Not long after the debut of BlackRock’s bitcoin exchange-traded fund (ETF), the asset manager’s CEO Larry Fink effectively began the marketing drive for a second spot ETF product with the underlying cryptocurrency of Ethereum, citing the value of that blockchain’s transformational utility.
The Wall Street machine needs to be fed and pushing more crypto ETFs is an obvious choice, especially given the attention the bitcoin (BTC) product has garnered. This essentially means thousands of salespeople having meetings, showing a new product, saying what it does, and seeing if people want to buy it.
But selling an ether (ETH) ETF could present an interesting conundrum to issuers. Investors may have just bought a bitcoin ETF, so the practical need to spice up portfolios is already being satisfied. Why would they need another crypto diversification tool?
It’s something Sui Chung, the CEO of CF Benchmarks, an index provider for digital assets and partner firm on the BlackRock iShares bitcoin ETF (IBIT), has been thinking about, especially having recently published a cheat sheet explaining the benefits of a bitcoin-backed security to investors.
Defining bitcoin technology and its potential application to finance is part of the explainer, but Chung believes that’s secondary to the bitcoin ETF’s investment role: a small allocation diversifies a portfolio and boosts the overall risk-adjusted return.
"The primary thing is how bitcoin behaves and its price history," Chung said in an interview. "When you put bitcoin inside a portfolio with stocks, bonds and cash, it’s just the most potent diversifier in the history of investing. You put a little bit in and the Sharpe ratio doubles."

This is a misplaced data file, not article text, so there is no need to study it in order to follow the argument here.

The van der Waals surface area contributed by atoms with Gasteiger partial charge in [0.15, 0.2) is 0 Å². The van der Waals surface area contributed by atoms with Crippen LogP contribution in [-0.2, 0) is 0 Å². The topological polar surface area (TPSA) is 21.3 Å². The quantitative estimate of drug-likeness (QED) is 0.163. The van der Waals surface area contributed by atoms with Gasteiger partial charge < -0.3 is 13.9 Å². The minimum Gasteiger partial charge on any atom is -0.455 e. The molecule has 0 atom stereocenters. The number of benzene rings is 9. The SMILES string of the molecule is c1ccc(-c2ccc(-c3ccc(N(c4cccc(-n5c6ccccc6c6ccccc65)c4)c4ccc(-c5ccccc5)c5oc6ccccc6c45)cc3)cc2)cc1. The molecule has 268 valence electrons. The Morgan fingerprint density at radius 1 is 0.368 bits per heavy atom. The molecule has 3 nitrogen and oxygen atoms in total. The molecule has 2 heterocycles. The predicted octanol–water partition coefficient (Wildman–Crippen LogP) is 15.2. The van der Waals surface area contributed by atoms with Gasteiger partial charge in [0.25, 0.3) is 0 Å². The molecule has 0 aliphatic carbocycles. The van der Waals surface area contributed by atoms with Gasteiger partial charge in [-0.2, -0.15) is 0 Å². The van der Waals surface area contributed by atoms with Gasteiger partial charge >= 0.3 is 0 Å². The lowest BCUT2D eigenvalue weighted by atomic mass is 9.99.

It becomes really interesting as to how a mainstream financial institution– be it BlackRock, Franklin Templeton, Fidelity etc. – markets an ETH ETF to the typical TradFi investor, Chung said. "Because you’ve already sold bitcoin by going down the diversification route; someone’s already stuck 1.5% or 2% of bitcoin into their portfolio.”
In a sense, BlackRock chief Fink has already started diving into the complex world of Ethereum by mentioning tokenization, a much vaunted concept among TradFi firms these days and something most ETF issuers likely believe in wholeheartedly. But such an educational foray should also explain smart contracts and decentralized finance (DeFi), Chung said, not to mention the can of worms that is blockchain staking and the SEC’s opinion of that.
Of course, a key differentiator between Bitcoin and Ethereum is how the latter moved away from the energy-sapping proof-of-work security system to a greener validator model.
"I don’t think ESG [environmental, social and governance] is how it’s going to be marketed,” Chung said. “Do you really want to go there given all the controversy around ESG investing today already? Probably not."
BlackRock declined to comment.
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